Chicken Soup, Nudgings, and Hot Seats



"Madonna Nativity" (c) 2011 Waiting for the Word, Creative Commons
“Madonna Nativity” (c) 2011 Waiting for the Word, Creative Commons

The virgin will be with child and will give birth to a son, and they will call him “Immanuel”—which means, “God with us.” – Matthew 1:23 (NIV)          

I can never remember a time when I doubted the presence of God in my life.

There are, however, occasions I struggle with my feelings. Sometimes the One who promised never to leave or forsake me seems to do just that.

Like the time I was in the hospital after giving birth to my second child by C-section. I’d developed a mild but mysterious fever, so my doctor determined I shouldn’t nurse my baby until the matter was resolved. While I accepted this outwardly, my heart cried, I want my baby!

The hospital was miles from family and friends, and winter had arrived, so I had few visitors. Feeling miserable and abandoned, I remembered my mother’s homemade chicken soup, which she made when I was sick, and which never failed to make me feel better. Suffering with Alzheimer’s disease, though, she wouldn’t be making it for me now. Lord, I prayed, when I get home, I want some homemade chicken soup. 

Chicken soup
Chicken soup

Eventually the cause of the fever revealed itself, and I was discharged to spend another week in bed. A day after I got home, my friend Sharon arrived, bringing supper. Yep, homemade chicken soup.

Coincidence? I never believed it was. For me, it was God-incidence.

In the 37 years since, God’s presence in my life has been evident over and over. Not every time I think I need a tangible sign, but enough to bolster my faith and hope in the silent, where-are-you-God times.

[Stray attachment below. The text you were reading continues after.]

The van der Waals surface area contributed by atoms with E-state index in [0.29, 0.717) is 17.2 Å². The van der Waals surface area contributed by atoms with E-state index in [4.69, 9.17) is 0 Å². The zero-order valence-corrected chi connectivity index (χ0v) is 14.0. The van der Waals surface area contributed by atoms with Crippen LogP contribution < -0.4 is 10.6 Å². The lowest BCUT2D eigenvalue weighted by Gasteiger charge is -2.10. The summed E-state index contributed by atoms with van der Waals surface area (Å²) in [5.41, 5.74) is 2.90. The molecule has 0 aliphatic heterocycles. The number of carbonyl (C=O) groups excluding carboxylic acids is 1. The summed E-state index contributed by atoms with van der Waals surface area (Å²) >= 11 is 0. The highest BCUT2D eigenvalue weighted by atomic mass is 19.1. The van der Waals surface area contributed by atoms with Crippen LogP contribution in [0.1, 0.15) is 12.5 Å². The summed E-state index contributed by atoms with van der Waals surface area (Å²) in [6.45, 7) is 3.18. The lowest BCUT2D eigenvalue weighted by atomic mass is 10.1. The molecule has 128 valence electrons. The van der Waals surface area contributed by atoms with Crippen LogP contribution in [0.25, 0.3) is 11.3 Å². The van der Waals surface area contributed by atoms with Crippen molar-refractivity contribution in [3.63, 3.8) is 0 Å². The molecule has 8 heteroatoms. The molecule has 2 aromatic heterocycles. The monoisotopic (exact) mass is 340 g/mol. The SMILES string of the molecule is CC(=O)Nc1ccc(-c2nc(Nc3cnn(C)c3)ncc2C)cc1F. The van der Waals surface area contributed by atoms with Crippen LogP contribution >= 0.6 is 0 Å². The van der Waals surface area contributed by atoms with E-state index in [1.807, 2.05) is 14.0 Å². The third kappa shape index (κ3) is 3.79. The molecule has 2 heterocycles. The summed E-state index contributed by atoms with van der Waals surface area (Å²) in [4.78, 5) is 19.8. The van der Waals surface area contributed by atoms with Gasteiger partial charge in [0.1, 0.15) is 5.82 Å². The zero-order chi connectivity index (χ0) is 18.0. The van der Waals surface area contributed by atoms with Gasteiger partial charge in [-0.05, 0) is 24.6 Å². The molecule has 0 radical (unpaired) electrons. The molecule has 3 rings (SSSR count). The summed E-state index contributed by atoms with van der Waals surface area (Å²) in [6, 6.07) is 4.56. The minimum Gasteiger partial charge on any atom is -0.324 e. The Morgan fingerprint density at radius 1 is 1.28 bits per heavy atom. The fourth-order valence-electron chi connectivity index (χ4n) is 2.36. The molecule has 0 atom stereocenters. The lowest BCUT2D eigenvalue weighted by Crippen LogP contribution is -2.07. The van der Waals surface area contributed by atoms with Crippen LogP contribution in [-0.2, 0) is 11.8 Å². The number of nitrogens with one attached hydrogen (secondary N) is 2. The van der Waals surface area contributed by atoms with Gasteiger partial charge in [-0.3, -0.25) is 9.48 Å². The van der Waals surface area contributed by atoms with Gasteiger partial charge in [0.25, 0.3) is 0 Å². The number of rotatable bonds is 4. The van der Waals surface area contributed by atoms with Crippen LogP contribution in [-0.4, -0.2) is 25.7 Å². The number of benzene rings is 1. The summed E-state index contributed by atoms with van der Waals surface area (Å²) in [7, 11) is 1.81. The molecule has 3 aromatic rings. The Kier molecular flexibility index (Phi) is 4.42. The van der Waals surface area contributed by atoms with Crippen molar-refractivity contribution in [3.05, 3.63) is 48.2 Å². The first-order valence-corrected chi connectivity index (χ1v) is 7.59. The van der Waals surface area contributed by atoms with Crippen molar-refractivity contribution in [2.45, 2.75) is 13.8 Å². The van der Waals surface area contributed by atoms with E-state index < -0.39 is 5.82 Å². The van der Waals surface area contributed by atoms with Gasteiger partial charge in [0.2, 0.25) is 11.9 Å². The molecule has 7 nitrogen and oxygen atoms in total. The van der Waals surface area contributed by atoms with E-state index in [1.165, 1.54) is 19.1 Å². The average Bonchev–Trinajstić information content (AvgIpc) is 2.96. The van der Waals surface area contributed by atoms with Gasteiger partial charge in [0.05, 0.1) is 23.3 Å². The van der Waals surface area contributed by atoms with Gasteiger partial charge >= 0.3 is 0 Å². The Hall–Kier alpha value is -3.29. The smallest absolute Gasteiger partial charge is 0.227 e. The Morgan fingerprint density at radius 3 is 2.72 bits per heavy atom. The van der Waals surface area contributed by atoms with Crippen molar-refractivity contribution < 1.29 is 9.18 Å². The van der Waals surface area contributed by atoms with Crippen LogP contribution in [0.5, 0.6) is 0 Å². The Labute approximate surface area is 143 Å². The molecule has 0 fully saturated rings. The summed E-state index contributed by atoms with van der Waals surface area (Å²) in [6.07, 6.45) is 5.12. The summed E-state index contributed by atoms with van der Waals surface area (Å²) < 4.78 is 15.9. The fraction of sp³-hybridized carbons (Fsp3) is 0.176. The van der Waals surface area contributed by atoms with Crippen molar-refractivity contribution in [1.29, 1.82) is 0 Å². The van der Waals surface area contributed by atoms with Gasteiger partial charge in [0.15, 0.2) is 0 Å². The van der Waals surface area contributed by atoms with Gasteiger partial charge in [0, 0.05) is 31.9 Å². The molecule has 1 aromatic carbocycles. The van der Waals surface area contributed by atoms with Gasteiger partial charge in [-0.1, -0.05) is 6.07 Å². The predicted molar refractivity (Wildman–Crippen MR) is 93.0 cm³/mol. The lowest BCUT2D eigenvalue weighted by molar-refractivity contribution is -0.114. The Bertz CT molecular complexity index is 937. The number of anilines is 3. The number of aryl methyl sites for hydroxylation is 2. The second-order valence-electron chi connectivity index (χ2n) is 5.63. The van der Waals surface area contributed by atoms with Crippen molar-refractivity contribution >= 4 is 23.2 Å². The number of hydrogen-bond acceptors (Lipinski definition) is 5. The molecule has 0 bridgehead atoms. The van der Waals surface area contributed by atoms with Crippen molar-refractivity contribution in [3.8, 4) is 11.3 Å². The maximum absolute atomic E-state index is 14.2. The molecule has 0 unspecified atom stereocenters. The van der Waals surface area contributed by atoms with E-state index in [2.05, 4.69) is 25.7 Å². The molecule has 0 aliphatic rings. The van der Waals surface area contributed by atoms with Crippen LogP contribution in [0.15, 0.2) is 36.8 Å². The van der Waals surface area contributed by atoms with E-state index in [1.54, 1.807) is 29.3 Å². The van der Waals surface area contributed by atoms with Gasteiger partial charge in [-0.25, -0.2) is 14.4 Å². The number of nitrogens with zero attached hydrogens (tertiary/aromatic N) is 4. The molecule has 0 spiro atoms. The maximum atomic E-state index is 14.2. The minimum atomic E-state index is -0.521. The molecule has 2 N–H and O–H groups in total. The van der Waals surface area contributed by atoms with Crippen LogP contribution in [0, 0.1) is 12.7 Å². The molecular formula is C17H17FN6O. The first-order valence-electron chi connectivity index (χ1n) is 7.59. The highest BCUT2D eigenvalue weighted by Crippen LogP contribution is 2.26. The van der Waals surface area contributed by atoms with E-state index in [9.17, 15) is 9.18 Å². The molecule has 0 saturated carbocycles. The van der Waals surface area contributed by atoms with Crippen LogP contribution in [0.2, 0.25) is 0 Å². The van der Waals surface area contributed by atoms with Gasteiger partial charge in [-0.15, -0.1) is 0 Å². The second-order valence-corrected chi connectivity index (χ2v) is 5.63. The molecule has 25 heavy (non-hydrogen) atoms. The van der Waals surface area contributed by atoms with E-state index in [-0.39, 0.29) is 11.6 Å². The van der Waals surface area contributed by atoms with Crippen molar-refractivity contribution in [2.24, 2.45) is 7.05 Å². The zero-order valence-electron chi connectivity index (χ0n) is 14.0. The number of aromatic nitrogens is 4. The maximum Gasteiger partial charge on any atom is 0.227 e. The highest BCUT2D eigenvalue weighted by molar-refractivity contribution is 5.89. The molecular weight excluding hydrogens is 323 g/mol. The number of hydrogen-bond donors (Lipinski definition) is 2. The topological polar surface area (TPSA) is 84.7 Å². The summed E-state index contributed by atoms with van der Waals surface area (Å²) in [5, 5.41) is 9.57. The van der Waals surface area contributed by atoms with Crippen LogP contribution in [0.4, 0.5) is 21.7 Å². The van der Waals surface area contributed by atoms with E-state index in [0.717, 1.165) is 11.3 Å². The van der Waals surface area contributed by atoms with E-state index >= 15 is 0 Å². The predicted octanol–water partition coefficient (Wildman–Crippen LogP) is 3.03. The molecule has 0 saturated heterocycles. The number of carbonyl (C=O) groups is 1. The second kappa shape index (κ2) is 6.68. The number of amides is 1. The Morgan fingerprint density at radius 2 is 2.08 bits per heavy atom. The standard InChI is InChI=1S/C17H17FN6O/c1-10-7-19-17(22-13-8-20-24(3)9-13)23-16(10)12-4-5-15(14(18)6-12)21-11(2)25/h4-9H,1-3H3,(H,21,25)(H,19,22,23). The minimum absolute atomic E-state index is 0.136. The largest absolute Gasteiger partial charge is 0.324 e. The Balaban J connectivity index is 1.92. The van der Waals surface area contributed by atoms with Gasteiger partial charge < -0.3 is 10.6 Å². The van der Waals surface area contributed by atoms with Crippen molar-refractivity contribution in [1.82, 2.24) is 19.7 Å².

Like the time one November I sensed a definite nudging towards the end of my quiet time to go to town and get groceries. Go now, the inner voice urged. My prayer chair became a hot seat. I glanced out the window. Overcast, but no precipitation.

We all know how fickle the weather could be in these parts. Especially in late November. I checked the forecast online and knew that if I didn’t go then, our Thanksgiving would be minus homemade pumpkin pie with extra creamy Cool Whip, my special candied yams, and the aroma of turkey wafting through the house, unless I wanted to fight Old Man Winter on the 12-mile drive to town and back. I left within the hour—and got home just as the snow, ice, and wind arrived.

Then there are the Bible verses that leap off the page and burn themselves into my mind and heart, the gentle proddings, the encouragement from others just when I need it. I could go on, but like the apostle John wrote as he closed his gospel, “If every one of them were written down, I suppose that even the whole world would not have room for the books that would be written” (John 21:15 NIV).

Today is the first Sunday of Advent, a time for preparing our hearts for the celebration of Immanuel’s birth. As the first Advent candle is lit, remember the times God showed up in your life, the occasions He clearly whispered and sometimes shouted, “I’m here!”

During this Advent season, be like Brother Lawrence, the monk who saw God even in the hectic kitchen where he worked, and “practice the presence of God.”

Because He’s here, you know. For He has said, “Never will I leave you. Never will I forsake you” (Hebrews 13:5), “I am with you always, even to the end of the age” (Matthew 28:20).

As I light the first Advent candle and begin preparing for the celebration of the birth of Your Son, dear God, give me an increasing awareness of Your abiding presence in my life. Amen.


Read and meditate on Isaiah 7:14Matthew 1:18–25